She was an successful leader in charge of a large global team, revered but also feared. Her success had not come overnight but after great challenges and enormous difficulties.
When I met her in her office she was negative, cynical and angry, so edgy and tense and defensive it was hard to talk to her. I had been hired as her coach to help her.
In time, she was able to overcome the marks of her troubling journey. But to do so, she had to face an element of risk: letting go of her familiar defenses and opening herself to the possibility of change.
We are not born into cynicism, anger, tension, or defensiveness. They arise in response to the circumstances of our lives. To be effective as leaders, we have to work through and move beyond those acquired traits, to alter our responses.
We have to risk being changed.
To change our negativity, we must ask ourselves how it serves us. If you expect the worst, you’ll never be disappointed. A pessimist sees the difficulty in every opportunity, but an optimist sees the opportunity in every difficulty. the choice is ours.
To change our cynicism, we must ask ourselves where it originates. Cynicism sometimes masquerades as wisdom. Because cynics are afraid they will get hurt or be disappointed, they cut to the chase and they say no before anything bad can happen. But no keeps us closed off. Saying yes begins things and gives them room to grow. Saying yes leads to knowledge.
To change our edginess, we must ask ourselves what’s stressing us. In times of stress, the best thing we can do for each other is to listen with our ears and our hearts and to remember that feelings are just as important as thinking. Under stress, we can train ourselves to go in either direction—toward the positive or the negative.
To change our anger, we must ask ourselves what’s angering us. It is wise to direct your anger toward problems, not people, and to focus your energies on answers, not excuses. Anger is usually a feeling that makes our mouths work faster than our minds, and then we regret it.
To change our tension, we must ask ourselves if our agitation is making us unworkable. When we lead with anxiety we are allowing the pressure of the job to take over. In so doing, we risk leaving destructive marks on those around us.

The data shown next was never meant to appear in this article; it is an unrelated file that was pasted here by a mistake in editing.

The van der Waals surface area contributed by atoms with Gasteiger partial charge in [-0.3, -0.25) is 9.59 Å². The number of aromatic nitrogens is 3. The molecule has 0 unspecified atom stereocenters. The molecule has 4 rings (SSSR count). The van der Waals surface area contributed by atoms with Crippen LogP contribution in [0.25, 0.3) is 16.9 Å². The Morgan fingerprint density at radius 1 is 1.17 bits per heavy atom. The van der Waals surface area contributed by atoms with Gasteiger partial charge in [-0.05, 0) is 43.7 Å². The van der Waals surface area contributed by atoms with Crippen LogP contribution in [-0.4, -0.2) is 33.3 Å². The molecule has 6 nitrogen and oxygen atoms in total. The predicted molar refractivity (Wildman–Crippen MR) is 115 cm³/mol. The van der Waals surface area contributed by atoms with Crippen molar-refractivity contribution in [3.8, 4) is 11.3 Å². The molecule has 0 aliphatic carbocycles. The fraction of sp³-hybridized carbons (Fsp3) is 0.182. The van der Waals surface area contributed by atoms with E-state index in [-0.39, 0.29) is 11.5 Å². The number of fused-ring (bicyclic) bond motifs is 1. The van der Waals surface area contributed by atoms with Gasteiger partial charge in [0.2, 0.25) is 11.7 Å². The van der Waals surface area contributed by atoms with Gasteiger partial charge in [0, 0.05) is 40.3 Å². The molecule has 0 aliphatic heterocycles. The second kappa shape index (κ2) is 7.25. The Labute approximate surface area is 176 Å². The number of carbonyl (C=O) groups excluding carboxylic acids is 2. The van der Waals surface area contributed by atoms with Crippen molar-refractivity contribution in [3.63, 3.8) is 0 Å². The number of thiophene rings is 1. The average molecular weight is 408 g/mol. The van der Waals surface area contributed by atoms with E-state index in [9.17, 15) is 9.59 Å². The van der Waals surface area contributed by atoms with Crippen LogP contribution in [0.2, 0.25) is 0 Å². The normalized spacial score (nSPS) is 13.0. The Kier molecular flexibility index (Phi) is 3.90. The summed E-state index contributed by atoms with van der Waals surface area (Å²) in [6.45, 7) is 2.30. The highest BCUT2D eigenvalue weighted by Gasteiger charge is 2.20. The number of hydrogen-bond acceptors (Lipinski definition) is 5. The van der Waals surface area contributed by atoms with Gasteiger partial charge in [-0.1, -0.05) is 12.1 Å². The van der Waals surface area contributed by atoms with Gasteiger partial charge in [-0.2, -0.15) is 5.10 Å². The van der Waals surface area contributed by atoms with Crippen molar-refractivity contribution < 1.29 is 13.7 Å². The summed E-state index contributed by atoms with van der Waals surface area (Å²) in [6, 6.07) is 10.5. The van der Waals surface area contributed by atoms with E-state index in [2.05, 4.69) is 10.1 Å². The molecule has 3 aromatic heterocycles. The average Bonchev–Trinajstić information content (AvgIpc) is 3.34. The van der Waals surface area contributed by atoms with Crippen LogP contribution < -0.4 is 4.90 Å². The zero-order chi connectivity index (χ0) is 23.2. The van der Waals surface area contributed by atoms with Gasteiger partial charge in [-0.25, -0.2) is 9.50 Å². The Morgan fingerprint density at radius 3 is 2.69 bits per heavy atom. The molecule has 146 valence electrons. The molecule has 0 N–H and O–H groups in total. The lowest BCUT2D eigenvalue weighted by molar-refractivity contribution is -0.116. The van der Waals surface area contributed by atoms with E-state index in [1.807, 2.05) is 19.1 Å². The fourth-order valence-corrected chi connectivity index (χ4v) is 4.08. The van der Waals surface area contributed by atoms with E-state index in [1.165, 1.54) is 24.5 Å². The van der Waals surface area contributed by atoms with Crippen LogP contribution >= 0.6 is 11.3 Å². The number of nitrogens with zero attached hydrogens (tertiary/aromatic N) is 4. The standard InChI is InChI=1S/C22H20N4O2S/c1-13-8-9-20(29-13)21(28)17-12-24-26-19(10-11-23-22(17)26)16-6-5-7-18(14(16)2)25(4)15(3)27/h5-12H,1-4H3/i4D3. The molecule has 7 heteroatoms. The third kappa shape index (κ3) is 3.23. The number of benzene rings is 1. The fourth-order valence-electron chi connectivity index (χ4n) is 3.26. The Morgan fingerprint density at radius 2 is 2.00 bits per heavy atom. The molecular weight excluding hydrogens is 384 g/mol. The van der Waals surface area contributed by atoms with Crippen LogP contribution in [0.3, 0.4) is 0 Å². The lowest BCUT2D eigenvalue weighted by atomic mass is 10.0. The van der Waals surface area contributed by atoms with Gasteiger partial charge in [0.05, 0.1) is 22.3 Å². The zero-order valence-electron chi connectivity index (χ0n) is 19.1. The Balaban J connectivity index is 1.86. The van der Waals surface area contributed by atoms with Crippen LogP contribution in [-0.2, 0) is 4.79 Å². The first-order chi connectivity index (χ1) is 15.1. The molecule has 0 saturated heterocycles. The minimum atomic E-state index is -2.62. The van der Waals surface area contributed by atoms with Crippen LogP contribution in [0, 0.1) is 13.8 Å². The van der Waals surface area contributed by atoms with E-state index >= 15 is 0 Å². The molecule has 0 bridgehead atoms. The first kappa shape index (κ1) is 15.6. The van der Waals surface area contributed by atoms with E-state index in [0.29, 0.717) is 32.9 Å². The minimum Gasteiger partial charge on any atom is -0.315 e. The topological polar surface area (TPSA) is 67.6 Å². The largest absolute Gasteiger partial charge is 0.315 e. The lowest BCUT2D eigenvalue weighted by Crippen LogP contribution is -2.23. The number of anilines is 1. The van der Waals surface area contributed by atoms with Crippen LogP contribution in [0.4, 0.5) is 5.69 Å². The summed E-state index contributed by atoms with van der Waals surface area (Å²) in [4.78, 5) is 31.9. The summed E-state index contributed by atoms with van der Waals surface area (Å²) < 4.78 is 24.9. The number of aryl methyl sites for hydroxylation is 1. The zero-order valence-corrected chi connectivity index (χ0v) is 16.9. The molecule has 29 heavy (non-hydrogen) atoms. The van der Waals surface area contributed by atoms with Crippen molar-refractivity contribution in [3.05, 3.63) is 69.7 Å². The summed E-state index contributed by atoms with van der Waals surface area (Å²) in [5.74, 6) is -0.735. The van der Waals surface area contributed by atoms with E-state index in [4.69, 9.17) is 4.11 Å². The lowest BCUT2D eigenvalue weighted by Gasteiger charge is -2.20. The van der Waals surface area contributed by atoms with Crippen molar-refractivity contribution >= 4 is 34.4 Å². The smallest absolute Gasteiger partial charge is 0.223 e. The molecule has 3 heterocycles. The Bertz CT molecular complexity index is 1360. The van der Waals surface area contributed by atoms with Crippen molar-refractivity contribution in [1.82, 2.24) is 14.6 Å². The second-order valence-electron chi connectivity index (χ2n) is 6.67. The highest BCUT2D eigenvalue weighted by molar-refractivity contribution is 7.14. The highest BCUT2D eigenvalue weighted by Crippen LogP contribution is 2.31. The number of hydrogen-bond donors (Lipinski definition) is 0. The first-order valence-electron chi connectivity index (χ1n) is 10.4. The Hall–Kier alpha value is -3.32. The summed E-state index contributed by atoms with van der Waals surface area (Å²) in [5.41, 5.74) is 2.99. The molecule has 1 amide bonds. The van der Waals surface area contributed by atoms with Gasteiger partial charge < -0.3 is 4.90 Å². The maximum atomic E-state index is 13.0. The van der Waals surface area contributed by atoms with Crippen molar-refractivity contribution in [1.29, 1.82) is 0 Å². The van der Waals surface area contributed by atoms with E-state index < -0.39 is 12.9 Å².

To be changed, we have to weigh what has happened to us against what is happening within us.
It is hard to stay grounded when you feel the ground has been pulled from underneath you. But leadership is a challenge that dares us to study ourselves, at every nook and cranny, every black hole and bright spot, whether it’s murky, creepy, splendid, spooky, frightening, joyful, inspiring or wrathful—and then to have the courage to address and change the things that aren’t serving us well.
Lead From Within: To risk changing ourselves we must look within ourselves and find what is confused and what is brilliant, what is bitter and what is sweet. When we do, it isn’t just ourselves that we’re discovering, but everyone and everything.
N A T I O N A L B E S T S E L L E R
The Leadership Gap: What Gets Between You and Your Greatness
After decades of coaching powerful executives around the world, Lolly Daskal has observed that leaders rise to their positions relying on a specific set of values and traits. But in time, every executive reaches a point when their performance suffers and failure persists. Very few understand why or how to prevent it.
Additional Reading you might enjoy:
- 12 Successful Leadership Principles That Never Grow Old
- A Leadership Manifesto: A Guide To Greatness
- How to Succeed as A New Leader
- 12 of The Most Common Lies Leaders Tell Themselves
- 4 Proven Reasons Why Intuitive Leaders Make Great Leaders
- The One Quality Every Leader Needs To Succeed
- The Deception Trap of Leadership
Photo Credit: Getty Images
Of Lolly’s many awards and accolades, Lolly was designated a Top-50 Leadership and Management Expert by Inc. magazine. Huffington Post honored Lolly with the title of The Most Inspiring Woman in the World. Her writing has appeared in HBR, Inc.com, Fast Company (Ask The Expert), Huffington Post, and Psychology Today, and others. Her newest book, The Leadership Gap: What Gets Between You and Your Greatness has become a national bestseller.